Modern history

1

France under Louis XVI

THE king of France needed no coronation. He reigned by the grace of God from the moment his predecessor breathed his last, and a coronation was purely customary. So the argument was heard, even in the highest circles, that the elaborate consecration of Louis XVI, arranged for 11 June 1775 in the traditional setting of Rheims cathedral, was a waste of public money. A month beforehand, the countryside around Paris, and many districts of the city, had been shaken by rioting against high flour and bread prices. The disturbances led to talk of postponing the ceremony, and the approaches to Rheims were ringed with precautionary troops. And far fewer people than expected made the journey to the capital of Champagne to witness the historic spectacle. Innkeepers complained of unlet rooms, and caterers of wasted supplies. But when, that brilliant morning, the cathedral doors were flung open to reveal the young monarch crowned and enthroned in glory, invested with the sceptre of Charlemagne and anointed with the holy oil of Clovis, men broke down and wept despite themselves.

The son of St Louis, the Most Christian King of France and Navarre, had sworn that day to uphold the peace of the Church, prevent disorder, impose justice, exterminate heretics, maintain forever the prerogatives of the Order of the Holy Spirit, and pardon no duellist. Three days later, in the summer heat, he ritually touched 2,400 stinking sufferers from scrofula, the disfiguring disease believed by countless generations to be curable through the miraculous touch of an anointed king. And all this still left him time to write letters to his 74-year-old chief minister, who had remained at Versailles; and to resist the attempts of an empty-headed queen to have her favourites given office. Court intrigues could not be expected to stop merely because the king was being crowned. And so the ceremonies that Louis XVI observed that week, the motions he went through, were a strange blend of momentous and trivial, significant, and purely formal, meaningful and empty. The powers he exercised, the promises he made, the regalia he wore, all resulted from a long, tortuous, and often haphazard evolution. Few knew or remembered why things had to be the way they were. And this was typical of the kingdom over which he had ruled since 10 May 1774.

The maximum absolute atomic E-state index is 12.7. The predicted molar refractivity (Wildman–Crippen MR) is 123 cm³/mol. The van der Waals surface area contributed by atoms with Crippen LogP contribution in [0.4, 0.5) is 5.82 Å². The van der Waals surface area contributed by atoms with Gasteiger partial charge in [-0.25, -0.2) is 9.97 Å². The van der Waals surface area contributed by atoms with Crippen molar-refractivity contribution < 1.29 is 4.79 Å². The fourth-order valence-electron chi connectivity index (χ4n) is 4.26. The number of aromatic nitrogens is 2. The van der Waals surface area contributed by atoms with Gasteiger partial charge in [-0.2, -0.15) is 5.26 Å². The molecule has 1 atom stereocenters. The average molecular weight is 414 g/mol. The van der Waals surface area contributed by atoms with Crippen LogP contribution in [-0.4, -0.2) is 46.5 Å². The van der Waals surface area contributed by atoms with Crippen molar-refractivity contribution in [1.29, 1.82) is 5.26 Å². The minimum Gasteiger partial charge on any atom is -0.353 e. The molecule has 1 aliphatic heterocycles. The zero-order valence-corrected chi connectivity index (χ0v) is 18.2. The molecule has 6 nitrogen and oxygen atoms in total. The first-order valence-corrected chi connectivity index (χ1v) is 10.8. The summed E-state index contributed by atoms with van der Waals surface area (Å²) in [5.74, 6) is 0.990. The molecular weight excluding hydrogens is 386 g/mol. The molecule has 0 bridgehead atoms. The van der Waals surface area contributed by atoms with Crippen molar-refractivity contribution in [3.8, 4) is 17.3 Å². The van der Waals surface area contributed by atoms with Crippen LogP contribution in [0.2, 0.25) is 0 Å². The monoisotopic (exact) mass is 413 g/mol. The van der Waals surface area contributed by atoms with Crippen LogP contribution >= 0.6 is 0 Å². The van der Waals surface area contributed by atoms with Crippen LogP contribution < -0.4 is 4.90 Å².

The domains of the king of France in the 1770s, excluding overseas territories in the Americas and east of the Cape, covered some 277,200 square miles and had over 27 million inhabitants. By 1789 there would be a million more. These realms had been built up since the early Middle Ages by a process of conquest and dynastic accident or design, and during the last century of the monarchy they were still being added to. In 1678 Louis XIV acquired Franche Comté, in 1766 Louis XV inherited Lorraine, and in 1768 he took over Corsica. But deep inside French territory Avignon and its surrounding district still belonged to the Pope, and in Alsace there were islands of territory nominally under the sovereignty of German princes and an independent city-state at Mulhouse. Nobody thought such enclaves anomalous, for they were well established by law, prescription, and international consensus. In any case, they were only extreme examples of the variety which prevailed within the kingdom itself.

Its most ancient division was into provinces. Originating as independent feudal domains that had been progressively swallowed up by the kings of France, they varied enormously in size. Vast regions like Languedoc, Dauphiné, or Brittany counted as provinces alongside tiny Pyrenean counties like Foix or narrow frontier strips like Flanders or Roussillon. Even the precise number of provinces was uncertain, for historical traditions were often far from explicit, but in 1776, 39 provincial governorships were recognized. The functions of governors were largely honorific, however, since for most administrative purposes the kingdom was divided into 36 generalities, each presided over by an intendant. The origin of the generalities was much less ancient, and it was still only a century since intendants had become established everywhere. But these administrative units were far more uniform in size than the old provinces, and consequently their boundaries seldom coincided. Closer to provinces in this respect were the ressorts or jurisdictional areas of the parlements, the 13 sovereign courts of appeal. That of Paris, for example, covered a third of the kingdom, whereas those of Pau or Douai were scarcely larger than the smallest provinces. The parlements had their origins in the supreme courts of the great feudal rulers of medieval times. When their lands fell to the king of France, he tended to accept or adapt the institutions he found there rather than impose his own. Normans still called the parlement of Rouen the Exchequer 500 years after the English king had ceased to be their duke and hold court there; and the last parlement was established at Nancy in succession to the old ducal court of Lorraine only in 1775. But inevitably most ressorts took in all or part of several provinces and generalities, a rich source of conflicts of jurisdiction. And the Church, meanwhile, divided up the kingdom in its own way, into 18 archiepiscopal provinces and 136 dioceses. The majority were in the south, where dioceses were much smaller and older. But many bishops enjoyed enclaves of jurisdiction in dioceses other than their own: the bishop of Dol in Brittany had no less than 33. Such uneven, illogical patterns of organization were repeated in a thousand different ways at the more local levels of town and village.